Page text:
As part of Cleft Lip and Palate Awareness Week we’ve been asked to share #mycleftstory so here we go!
We had decided that we wanted to find out the gender at our 20 week scan so we could start to prepare Lyric for a brother or a sister. So off we went to the One2one midwife centre in town. First surprise- It was a boy! How lovely, one of each! The sonographer then went on to do the rest of the usual anatomy scans. One of his kidneys was enlarged, but not to worry, it’s quite common in boys apparently, it could rectify itself so they would just check it on some follow up scans. She then said she wanted to scan his face again and she then asked another technician to look. It looked like he had a cleft lip and possibly palate. Amazing really how they pick up on it from this blurry black and white image. In all honesty, I genuinely was not bothered, I was more concerned about his kidney! I knew what a cleft lip was, and I love all things quirky and unique and I knew that he would be beautiful no matter what. In the grand scheme of things, it wasn’t anything life threatening, it could have been a hell of a lot worse.
Once we got home I started to do some research and was directed to the CLAPA website. We could look at before and after surgery photos and read up on the palate side of things, of which I didn’t have much knowledge. The website was really informative and we learnt that if his palate was affected that he wouldn’t be able to breast feed (I was sad about this) and he could be in for speech and hearing issues. All in all nothing that really fazed us, we could handle it.
A few weeks later we were booked in for a 3D scan at Liverpool Women’s Hospital with a view to look at the severity of the cleft. Once there we got an amazing view of his face, he was so cute! They also looked at his kidney, which had got larger, but it was just something they wanted to monitor. The consultant then asked us if anyone had spoken to us about genetic testing. The baby had two “defects” – kidney and cleft, that could mean that he had a chromosome abnormality so they wanted me to have an amniocentesis to check. Then came the scary part- she asked us to go through to the counselling room.
That sounded serious. The genetic counselling nurse came through and took us through what they they were going to do (giant needle into the fluid around baby) and what they were testing for. Conditions she mentioned, some we’d heard of, like Down’s syndrome, others we hadn’t, like Edwards and Patau- she explicitly told me “DO NOT GOOGLE THEM”. At this point I completely lost the plot as she explained that depending on what the results were, our baby “may not be compatible with life”. Adam and I were both incredibly scared. The procedure itself was awful but not as much as the wait we had for the results. They were going to take up to three weeks. We were flying to Florida in two. Thankfully, when we returned from our holiday, the results were waiting on our door mat. All clear.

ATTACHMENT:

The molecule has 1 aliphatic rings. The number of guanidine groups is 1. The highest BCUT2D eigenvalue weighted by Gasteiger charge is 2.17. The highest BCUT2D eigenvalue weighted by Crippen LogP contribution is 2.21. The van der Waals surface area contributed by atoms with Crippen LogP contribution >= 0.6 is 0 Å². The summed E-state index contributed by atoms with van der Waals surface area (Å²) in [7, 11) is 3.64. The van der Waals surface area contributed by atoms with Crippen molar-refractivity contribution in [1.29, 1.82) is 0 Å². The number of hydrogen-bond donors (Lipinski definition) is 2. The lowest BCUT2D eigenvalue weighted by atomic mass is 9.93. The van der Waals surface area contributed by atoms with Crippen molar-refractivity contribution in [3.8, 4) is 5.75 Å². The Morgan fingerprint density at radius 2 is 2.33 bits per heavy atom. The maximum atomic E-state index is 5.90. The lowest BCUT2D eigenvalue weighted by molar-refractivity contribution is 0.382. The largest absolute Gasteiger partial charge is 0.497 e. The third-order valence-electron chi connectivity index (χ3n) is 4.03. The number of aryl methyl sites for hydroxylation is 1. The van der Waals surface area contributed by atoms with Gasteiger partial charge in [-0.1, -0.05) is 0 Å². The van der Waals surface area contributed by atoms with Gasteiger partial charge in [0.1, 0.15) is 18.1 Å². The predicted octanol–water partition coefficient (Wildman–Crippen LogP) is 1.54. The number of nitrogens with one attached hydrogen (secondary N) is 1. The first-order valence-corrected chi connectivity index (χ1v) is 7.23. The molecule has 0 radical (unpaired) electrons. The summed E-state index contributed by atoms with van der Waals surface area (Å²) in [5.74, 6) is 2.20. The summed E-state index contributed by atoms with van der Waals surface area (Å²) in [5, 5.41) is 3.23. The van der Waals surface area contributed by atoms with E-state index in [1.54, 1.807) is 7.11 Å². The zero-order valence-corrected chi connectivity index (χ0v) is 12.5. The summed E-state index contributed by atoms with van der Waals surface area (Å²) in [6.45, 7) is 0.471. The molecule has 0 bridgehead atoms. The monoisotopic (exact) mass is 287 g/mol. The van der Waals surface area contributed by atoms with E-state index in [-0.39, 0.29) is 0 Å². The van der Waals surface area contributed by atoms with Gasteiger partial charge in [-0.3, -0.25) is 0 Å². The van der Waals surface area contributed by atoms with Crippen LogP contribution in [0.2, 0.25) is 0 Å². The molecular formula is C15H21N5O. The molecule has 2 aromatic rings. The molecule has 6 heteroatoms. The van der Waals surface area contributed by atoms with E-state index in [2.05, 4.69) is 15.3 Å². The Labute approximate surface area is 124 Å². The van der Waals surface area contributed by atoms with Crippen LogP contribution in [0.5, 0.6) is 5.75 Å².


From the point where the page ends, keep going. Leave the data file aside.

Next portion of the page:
From then we could enjoy the rest of my pregnancy, and rather than worry about what our baby was going to look like, I saw it as an opportunity to be excited, he was going to look unique and we didn’t have long to wait either.
Towards the end of my pregnancy we had a 4D scan so that we could get another look at him. He looked exactly like Lyric!! It was an incredible experience.
We were also invited to a cleft parent support group and met lots of other expectant parents, and we also had our feeding lesson so we knew how to feed him using specially designed squeezy bottles.
And then Jasper was born! A beautiful baby boy! His cleft lip was relatively minor but it had gone right the way through which meant his gum and both his hard and soft palate were affected. He was a trooper though and took to feeding really well, there was a possibility that he would need to be tube-fed but luckily that was never needed.
Jazz needs various surgeries. His lip which was repaired in April, he will have his palate repaired at around 9 months and then he will need a bone graft into his gum when he is 8 years old. He also has other issues with his kidney and his windpipe, but this is unrelated to his cleft.
The hardest part of his journey for me so far has been saying goodbye to his cleft lip as I absolutely adored it, but his new smile is just as beautiful. He has a family around him that will always be fighting his corner, especially his big sister Lyric who I couldn’t be prouder of. She is so protective of Jasper and has taken everything in her stride.
Despite cleft being the most common craniofacial abnormality, we have found that there doesn’t seem to be a lot of awareness of it, even amongst healthcare professionals. I hope in reading our story and following Jasper’s journey on FB or Instagram you have learnt something about cleft! Thank you for reading! Be #cleftaware.